Thursday, August 21, 2008

Plotting My Way Out of a Paper Bag

As somebody who's incredibly bad at plot, I must say I'm ridiculously proud of myself for the triple-cross that plays out at the end of this book.

It fills me with glee.

Magic Number

I wanted to start a training program that required me to be able to jog for 20 minutes in order to start with it, so tonight I figured I'd see about where my jogging ability was. The days of the 3 mile night run in Chicago were never picked up after I got sick, so I was interested to see about how I was.

I hate running more than just about anything else, especially post-diagnosis, because it's the exercise that will drop your blood sugar the fastest (pre-diagnoses, I just hated it because it felt absolutely dreadful and made me incredibly self-conscious). I remember jogging after lunch for a few months after getting diagnosed by going right after lunch and just shaving 2 units of insulin off my lunch bolus.

The great thing about a pump is that I don't have to experience a really high post-lunch number in order to make it to working out after work. But I had yet to find the right combo. It's one of the reasons I've avoided most of my post-work workouts since I got the pump.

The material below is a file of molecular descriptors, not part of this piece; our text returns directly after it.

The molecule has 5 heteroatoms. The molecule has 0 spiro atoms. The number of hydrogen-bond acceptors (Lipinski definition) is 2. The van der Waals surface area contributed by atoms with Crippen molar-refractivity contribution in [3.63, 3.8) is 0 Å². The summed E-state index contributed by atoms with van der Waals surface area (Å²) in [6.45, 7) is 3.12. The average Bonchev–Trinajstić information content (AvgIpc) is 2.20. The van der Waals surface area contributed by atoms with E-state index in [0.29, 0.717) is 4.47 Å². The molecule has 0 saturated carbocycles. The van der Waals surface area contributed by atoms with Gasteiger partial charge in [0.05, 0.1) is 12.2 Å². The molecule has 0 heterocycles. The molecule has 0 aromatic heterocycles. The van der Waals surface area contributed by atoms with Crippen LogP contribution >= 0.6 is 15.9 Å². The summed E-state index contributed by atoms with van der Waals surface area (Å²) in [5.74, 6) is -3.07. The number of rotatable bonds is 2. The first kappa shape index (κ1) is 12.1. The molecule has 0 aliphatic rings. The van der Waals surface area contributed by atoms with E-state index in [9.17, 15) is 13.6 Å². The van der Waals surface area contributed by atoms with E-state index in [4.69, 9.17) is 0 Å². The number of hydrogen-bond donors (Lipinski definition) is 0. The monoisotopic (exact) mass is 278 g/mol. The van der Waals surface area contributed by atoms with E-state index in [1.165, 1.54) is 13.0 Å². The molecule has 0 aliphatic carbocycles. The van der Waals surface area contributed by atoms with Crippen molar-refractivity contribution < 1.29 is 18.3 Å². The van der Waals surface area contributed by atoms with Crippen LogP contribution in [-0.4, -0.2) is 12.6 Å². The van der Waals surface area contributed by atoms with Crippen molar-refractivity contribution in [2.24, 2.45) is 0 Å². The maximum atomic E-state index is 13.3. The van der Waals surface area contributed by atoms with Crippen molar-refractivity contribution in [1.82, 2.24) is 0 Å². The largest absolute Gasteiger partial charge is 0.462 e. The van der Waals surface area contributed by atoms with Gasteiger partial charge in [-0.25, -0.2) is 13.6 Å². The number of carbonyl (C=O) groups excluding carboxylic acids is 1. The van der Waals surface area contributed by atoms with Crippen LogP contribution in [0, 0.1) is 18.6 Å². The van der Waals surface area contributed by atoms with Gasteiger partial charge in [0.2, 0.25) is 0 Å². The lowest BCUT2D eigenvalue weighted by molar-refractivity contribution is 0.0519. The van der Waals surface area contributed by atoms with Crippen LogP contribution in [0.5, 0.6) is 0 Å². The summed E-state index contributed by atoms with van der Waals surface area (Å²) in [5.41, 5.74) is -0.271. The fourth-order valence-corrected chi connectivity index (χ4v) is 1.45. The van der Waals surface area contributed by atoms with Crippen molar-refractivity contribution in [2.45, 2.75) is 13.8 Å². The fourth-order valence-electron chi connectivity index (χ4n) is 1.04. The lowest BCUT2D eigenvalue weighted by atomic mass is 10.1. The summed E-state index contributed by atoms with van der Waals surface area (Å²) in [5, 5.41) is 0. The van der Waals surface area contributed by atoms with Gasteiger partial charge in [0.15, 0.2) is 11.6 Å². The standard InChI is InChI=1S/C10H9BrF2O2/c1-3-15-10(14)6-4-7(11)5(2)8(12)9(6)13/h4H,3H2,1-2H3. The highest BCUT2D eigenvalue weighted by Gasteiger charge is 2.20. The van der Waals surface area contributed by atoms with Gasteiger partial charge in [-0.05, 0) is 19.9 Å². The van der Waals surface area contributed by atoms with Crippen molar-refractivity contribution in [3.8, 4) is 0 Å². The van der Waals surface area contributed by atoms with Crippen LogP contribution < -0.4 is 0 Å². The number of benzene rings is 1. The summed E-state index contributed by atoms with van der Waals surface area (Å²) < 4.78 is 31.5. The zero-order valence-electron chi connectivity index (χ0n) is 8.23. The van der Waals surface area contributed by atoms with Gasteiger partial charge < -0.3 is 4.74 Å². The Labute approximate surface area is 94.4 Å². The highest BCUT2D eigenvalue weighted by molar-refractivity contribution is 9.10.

But today was the day, so I decreased my basal rate to .15 for the hour and a half before I exercised and during the hour of exercise. I ended up jogging (at a verrrry relaxed pace, let me tell you) for about 25 minutes, with 5 minutes of warmup. It really wasn't bad at all, and my post-workout sugar was a comfortable 133, which means I have wiggle room to extend the time/up the pace and still not bottom out.

Looks like that basal rate schedule is a keeper, for now. Which makes me so happy you don't even know. Man, I hate figuring out new sugar tricks when I switch up routines. I hate lows. I hate feeling so awful during them. They just suck all the strength and willpower out of me.

So, hey!

The protagonist is jogging again.

How many miles to Lothlorien, again?

The Trouble with Black Desert is...

The first two-thirds of the book is all narrative. The last third of the book is all dialogue.

Oh, for serious.